Consider your position on abortion. If you’re pro-life, imagine you’re doing some research at a pro-choice event and you want to conceal your true position. Suddenly, someone hands you a microphone and a spotlight shines on you—the crowd wants to hear you say a few words about why it’s so important to defend women’s right to choose. (If you’re pro-choice, imagine you’re at a pro-life event and you have to say why it’s so important to protect the life of an embryo or fetus.)
Would you be able to pass for a proponent of a belief you don’t hold? Or would the true proponents know you’re a fraud because your arguments were too superficial or too one-dimensional for a reasonable person to believe?
If you can fool the believers into thinking you’re one of them, you have passed the Ideological Turing Test, a concept from the economist Bryan Caplan. (The idea is derived from the original Turing Test, which tests a computer’s ability to pass for a human.)
The Ideological Turing Test is one of the most-consulted concepts in my mental toolkit. It’s useful every time I’m in a disagreement. If I find that I can’t summarize my interlocutor’s position to their complete satisfaction, I try to back off on persuading them and focus more on understanding them. Of course, summarizing their position accurately isn’t the same as passing the Ideological Turing Test, because they already know my true position. But the Ideological Turing Test is a good target to keep in mind, because it’s strict enough that it could be empirically verified if I cared enough to set up the right conditions.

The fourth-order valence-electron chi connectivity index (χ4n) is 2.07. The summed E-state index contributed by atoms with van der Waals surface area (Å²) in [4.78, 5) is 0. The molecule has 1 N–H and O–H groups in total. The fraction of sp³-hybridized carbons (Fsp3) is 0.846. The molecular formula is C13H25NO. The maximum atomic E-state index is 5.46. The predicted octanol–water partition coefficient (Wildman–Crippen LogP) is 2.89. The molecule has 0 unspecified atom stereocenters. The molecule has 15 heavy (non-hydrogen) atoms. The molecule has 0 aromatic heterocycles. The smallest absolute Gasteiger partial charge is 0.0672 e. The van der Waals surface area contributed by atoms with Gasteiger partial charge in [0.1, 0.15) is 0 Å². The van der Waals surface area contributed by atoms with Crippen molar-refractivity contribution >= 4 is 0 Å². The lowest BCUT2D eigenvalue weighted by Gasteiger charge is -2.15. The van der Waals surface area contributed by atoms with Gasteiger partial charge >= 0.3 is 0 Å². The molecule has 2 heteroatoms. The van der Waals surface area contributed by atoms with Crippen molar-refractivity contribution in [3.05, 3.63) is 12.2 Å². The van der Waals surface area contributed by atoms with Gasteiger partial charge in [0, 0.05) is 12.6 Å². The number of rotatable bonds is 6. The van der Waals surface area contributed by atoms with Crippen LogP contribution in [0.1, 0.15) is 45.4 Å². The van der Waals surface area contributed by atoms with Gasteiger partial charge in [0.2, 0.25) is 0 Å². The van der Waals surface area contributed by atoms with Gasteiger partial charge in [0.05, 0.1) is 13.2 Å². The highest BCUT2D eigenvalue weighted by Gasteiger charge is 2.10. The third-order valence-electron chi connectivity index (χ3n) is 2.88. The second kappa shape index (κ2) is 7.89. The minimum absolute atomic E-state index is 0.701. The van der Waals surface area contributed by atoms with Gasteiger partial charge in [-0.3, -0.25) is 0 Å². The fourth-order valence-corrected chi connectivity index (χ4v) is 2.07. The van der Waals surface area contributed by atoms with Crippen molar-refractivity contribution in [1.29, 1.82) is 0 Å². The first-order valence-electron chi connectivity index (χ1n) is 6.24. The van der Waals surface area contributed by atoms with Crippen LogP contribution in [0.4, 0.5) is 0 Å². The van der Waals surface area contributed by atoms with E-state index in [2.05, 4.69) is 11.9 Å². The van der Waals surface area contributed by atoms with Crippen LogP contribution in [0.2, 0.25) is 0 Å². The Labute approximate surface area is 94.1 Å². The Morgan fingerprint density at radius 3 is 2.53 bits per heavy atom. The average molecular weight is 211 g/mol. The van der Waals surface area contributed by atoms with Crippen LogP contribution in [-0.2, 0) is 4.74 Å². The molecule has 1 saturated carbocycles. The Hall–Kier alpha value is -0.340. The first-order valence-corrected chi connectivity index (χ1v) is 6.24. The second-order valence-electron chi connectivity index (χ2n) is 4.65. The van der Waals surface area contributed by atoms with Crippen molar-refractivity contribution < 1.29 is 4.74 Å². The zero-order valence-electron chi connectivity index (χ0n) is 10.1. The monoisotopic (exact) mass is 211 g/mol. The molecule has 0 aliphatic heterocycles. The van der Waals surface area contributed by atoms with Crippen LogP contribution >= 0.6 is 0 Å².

The Ideological Turing Test is not only socially useful, but also personally edifying. When learning about a controversial topic, I do my best to learn enough about each position on that topic that I could pass the Ideological Turing Test for each of them. If I haven’t gone through this exercise for a given topic, I try not to opine on it—at least, not very stridently.
Importantly, the Ideological Turing Test is not the same thing as finding better arguments for foreign positions than their proponents actually offer—a useful but distinct practice sometimes referred to as steelmanning. Instead, the goal is to internalize the perspectives of real people who see something differently than you do. If you can pass the Ideological Turing Test for those perspectives, you will reach a much deeper understanding of the issue than you would if you were to focus only on how the various arguments play upon your own mind.